The sports world is buzzing about the improbable story of University of Georgia quarterback Stetson Bennett, the former walk-on who led the Bulldogs to their first national title in 41 years with Monday's victory over Alabama.
After his first year at Georgia, Bennett transferred to a junior college to get playing time. When he returned to the university, he was still backing up five-star recruits. Even during this championship season, "critics never seemed to believe that a former walk-on had a strong enough arm or a high enough football I.Q. to lead a team to a national title," according to The Wall Street Journal.
As the criticism grew louder, Bennett made a decision that changed his life--he replaced his smartphone with a flip phone to drown out the noise and to reclaim his attention.
Bennett's simple act worked effectively because it eliminated three kinds of noise that behavioral psychologists have identified as distractions.
1. External noise
It's no secret that tech products and social media algorithms are designed to keep us hooked to the platform. Netflix CEO Reed Hastings famously admitted that the company's fiercest competitor was sleep.
Bennett bought a flip phone to strictly make calls and receive texts, an intentional decision to minimize the distractions from his smartphone and to maintain his focus on winning football games.
"I would spend an hour on my smartphone a day doing nothing," Bennett told ESPN. "I have all this important stuff to do, and I didn't want anything to get in the way of that focus."
The story reminds me of when Bill Gates bought a car and asked that the radio be taken out. He had a single-minded focus on building Microsoft and wanted to avoid outside distractions. According to Gates's friend Warren Buffett, "focus" was the most important habit that led to Gates's success.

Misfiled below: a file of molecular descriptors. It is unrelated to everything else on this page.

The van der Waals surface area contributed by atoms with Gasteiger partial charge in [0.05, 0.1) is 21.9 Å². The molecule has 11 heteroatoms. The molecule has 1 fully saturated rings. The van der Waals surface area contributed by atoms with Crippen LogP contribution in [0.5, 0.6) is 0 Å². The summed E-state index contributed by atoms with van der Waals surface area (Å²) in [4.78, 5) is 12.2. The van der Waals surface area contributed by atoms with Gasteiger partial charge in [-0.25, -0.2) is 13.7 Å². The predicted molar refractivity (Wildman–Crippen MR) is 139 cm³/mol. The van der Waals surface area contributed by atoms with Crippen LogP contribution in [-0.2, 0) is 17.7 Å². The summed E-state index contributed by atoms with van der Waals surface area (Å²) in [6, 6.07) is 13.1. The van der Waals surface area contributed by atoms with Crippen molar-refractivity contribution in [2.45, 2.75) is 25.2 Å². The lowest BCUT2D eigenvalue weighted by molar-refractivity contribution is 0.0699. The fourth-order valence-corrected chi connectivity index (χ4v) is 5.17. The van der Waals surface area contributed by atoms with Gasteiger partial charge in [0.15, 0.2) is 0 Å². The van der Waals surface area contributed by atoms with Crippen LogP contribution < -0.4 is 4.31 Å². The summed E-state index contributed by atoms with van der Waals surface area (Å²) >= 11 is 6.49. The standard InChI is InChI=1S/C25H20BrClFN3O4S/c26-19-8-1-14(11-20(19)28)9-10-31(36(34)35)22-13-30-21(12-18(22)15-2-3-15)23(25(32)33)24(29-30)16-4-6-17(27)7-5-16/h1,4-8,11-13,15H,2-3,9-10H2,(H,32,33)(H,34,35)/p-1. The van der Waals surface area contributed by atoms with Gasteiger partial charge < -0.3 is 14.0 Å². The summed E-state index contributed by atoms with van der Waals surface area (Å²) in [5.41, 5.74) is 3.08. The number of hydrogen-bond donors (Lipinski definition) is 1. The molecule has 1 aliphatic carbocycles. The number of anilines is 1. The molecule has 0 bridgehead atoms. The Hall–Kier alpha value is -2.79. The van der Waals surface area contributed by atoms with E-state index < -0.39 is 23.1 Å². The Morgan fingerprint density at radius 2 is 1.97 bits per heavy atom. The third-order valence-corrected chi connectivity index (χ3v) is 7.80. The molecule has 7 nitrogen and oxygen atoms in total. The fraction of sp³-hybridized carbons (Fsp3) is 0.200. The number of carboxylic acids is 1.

You don't have to give up your smartphone, but you should pay attention to how much time you're devoting to outside distractions that keep you from reaching your goals.
2. Critical noise
In his famous Stanford commencement speech, Steve Jobs addressed the importance of eliminating the noise of critics who will derail your path if you let them.
"Don't let the noise of others' opinions drown out your own inner voice," Jobs said. "And most important, have the courage to follow your heart and intuition. They somehow already know what you truly want to become."
When I wrote The Innovation Secrets of Steve Jobs, I spoke to psychologists who said entrepreneurs must always deal with skeptics because few people have the courage to take the risk of starting their own thing. The majority of people simply can't fathom that you're going to succeed in making your idea a reality.
The hardest thing to do is dream a big dream and drown out those voices that tell you it can't be done. You have to be intentional about drowning out the noise. Surround yourself with people who will lift you up and avoid those who drag you down.
3. Internal noise
Psychologists use the word chatter to describe those unrelenting negative thoughts that fill our internal conversations. Ethan Kross, a best-selling author and psychologist at the University of Michigan, told me that negative thoughts, or chatter, undermine our performance.
One of the best ways to manage negative thoughts, according to Kross, is to reframe setbacks as challenges. Reinterpret a difficult situation. Don't say you can't handle it. Instead, view it as a challenge that will make you a better person, expand your skills, and potentially propel you to the next level of your career.
Stetson Bennett made college football history because he actively identified the distractions that held him back--and took steps to eliminate them.